So, there are two themes I just want to draw out of my Brown/Bataille/MoneyBurning/Demurrage mix.

The first theme has to do with Bataille's point about it being impossible to understand waste outside of a sacred logic. If both money burning and demurrage can be regarded as waste, then what is immediately apparent, is that a sacred logic lends itself far better to one, than the other; a ritual of pure forgiveness* on the one hand, deflationary algorithms, currency stamping and economic flimflam on the other. The value of 'other ways' of understanding is something I don't focus enough on when I write my posts. Although I make the point pretty strongly in my about page - which I guess forms a sort manifesto for my blog. 

That 'sacred logic' also ties into Brown's wonderful claim about the development of money as being the metamorphosis of the sacred
"Simmel and Laum are confused by the illusion that modern money is secular, and hence they confuse the past by describing as 'secularization' a process which is rather only a metamorphosis of the sacred. Even Keynes perhaps shares this illusion, although he sees the real secularization of money as still lying in the future." 
(Norman O Brown Life Against Death (1959) p. 247-248)
If all the technical economic arguments for demurrage can be equally applied to money burning, then the difference surely comes in the sacred appreciation of the event of value waste. In burning money we perceive the waste far more acutely than we do in generalized demurrage. Money burning is a conscious choice rather than a sacrifice imposed on us either by the force of state, or by the 'moral' choice of a particular currency. With money burning we consciously choose to sacrifice - or waste - in a symbolic and excessive ritual of active nihilism. Inevitably, that has a profound meaning to us. And so our understanding of money - our consciousness of it - is enhanced. At the core of my issue with demurrage as expressed in the quote from Philip at the start of this post is that 'eco-money' or 'political' demurrage projects do not allow for the full Dionysian expression of consciousness.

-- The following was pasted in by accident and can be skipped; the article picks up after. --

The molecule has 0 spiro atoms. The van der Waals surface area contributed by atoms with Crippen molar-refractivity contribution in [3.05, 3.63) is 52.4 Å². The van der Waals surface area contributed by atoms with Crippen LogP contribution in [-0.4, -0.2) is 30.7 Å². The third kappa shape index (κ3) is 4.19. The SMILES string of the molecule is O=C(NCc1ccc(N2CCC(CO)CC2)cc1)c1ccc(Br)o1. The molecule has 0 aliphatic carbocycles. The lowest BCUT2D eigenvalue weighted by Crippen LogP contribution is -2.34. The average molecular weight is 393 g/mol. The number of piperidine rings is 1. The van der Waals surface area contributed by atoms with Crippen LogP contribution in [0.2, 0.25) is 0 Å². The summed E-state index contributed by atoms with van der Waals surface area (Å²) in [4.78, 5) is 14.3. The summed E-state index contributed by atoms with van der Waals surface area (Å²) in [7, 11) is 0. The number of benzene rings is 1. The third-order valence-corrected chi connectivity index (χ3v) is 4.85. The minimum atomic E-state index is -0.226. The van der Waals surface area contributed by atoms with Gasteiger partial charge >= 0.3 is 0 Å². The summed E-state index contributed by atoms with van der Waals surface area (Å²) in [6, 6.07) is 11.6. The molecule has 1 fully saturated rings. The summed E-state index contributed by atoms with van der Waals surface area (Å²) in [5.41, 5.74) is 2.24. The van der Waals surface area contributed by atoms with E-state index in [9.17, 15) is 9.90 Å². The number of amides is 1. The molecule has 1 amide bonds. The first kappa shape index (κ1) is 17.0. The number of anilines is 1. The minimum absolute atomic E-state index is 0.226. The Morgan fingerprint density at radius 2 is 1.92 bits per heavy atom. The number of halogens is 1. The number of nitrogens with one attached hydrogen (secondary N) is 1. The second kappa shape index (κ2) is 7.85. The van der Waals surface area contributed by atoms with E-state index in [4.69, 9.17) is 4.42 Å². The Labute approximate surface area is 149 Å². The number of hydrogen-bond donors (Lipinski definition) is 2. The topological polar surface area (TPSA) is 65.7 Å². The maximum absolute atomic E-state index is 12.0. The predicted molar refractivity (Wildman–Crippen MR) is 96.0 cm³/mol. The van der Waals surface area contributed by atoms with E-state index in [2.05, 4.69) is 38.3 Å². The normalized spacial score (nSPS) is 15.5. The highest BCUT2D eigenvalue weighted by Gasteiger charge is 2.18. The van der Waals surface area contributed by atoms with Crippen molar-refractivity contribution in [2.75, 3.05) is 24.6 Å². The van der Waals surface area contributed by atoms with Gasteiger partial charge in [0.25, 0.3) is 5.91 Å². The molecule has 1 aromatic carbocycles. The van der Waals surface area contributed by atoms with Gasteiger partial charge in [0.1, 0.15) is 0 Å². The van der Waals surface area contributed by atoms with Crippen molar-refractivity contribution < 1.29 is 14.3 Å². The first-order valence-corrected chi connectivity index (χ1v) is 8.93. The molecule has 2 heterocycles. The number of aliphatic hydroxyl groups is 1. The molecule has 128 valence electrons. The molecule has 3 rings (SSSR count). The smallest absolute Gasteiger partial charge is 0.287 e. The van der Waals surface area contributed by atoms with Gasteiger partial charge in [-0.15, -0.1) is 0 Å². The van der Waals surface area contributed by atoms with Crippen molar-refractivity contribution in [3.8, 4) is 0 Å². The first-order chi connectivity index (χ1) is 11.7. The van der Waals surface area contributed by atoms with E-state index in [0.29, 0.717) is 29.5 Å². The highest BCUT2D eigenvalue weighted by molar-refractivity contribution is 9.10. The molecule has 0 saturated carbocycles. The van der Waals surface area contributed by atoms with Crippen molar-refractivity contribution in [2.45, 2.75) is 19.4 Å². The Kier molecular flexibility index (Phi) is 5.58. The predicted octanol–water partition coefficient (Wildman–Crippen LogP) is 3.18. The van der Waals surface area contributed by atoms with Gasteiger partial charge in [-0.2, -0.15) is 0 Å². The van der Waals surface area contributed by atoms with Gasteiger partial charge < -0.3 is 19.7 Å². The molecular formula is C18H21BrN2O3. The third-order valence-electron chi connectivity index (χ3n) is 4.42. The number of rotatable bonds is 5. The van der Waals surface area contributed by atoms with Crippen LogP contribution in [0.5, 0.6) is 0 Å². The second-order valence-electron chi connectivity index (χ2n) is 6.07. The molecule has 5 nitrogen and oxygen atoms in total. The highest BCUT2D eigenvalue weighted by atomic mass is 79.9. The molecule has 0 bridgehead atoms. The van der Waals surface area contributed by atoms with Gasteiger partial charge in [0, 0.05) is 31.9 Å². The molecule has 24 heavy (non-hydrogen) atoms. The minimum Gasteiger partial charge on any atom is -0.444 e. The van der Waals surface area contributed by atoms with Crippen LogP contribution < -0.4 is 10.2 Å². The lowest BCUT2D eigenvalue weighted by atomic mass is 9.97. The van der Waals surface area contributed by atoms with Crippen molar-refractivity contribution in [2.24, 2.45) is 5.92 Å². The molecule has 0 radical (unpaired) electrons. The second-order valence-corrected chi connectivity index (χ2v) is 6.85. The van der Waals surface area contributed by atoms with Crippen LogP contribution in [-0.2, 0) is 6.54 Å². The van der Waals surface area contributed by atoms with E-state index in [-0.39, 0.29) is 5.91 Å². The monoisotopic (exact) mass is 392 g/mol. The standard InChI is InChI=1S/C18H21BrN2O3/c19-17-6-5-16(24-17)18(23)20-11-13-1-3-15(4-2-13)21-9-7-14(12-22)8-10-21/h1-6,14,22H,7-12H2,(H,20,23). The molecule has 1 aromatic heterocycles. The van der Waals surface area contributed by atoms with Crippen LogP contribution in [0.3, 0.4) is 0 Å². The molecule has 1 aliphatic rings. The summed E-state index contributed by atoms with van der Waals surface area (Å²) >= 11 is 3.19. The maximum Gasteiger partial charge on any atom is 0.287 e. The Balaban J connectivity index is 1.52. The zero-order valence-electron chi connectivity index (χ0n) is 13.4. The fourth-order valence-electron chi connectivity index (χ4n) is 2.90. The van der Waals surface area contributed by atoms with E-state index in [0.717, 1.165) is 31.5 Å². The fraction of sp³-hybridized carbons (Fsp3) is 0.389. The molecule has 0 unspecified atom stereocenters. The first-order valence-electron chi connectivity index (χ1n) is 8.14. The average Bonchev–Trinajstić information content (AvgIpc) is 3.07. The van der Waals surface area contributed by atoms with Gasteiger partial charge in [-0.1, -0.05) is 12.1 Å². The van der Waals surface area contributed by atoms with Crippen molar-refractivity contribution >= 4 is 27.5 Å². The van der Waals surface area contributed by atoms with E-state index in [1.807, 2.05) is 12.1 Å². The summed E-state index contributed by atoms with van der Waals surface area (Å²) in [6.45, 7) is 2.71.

The second theme takes us back to the trouble I mentioned at the start of this post; value monism, dualism, non-dualism and all that. In a recent post I used the phrase 'total prestation of being' trying to make the point that there is no political vision that can achieve a new and meaningful understanding of money because the political is inherently partial. The phrase 'total prestation' comes from Marcel Mauss, he used it in relation to the gift. It's stuck with me. Total prestation of being is something that I encounter in a practical sense when I perform my money burning ritual. I have to put myself wholly in the moment with it. The more I can do this, the more meaningful the ritual. The most unsatisfactory burnings I've done have been those where I've been trying take a picture of the burning note, or otherwise removing myself from the ritual.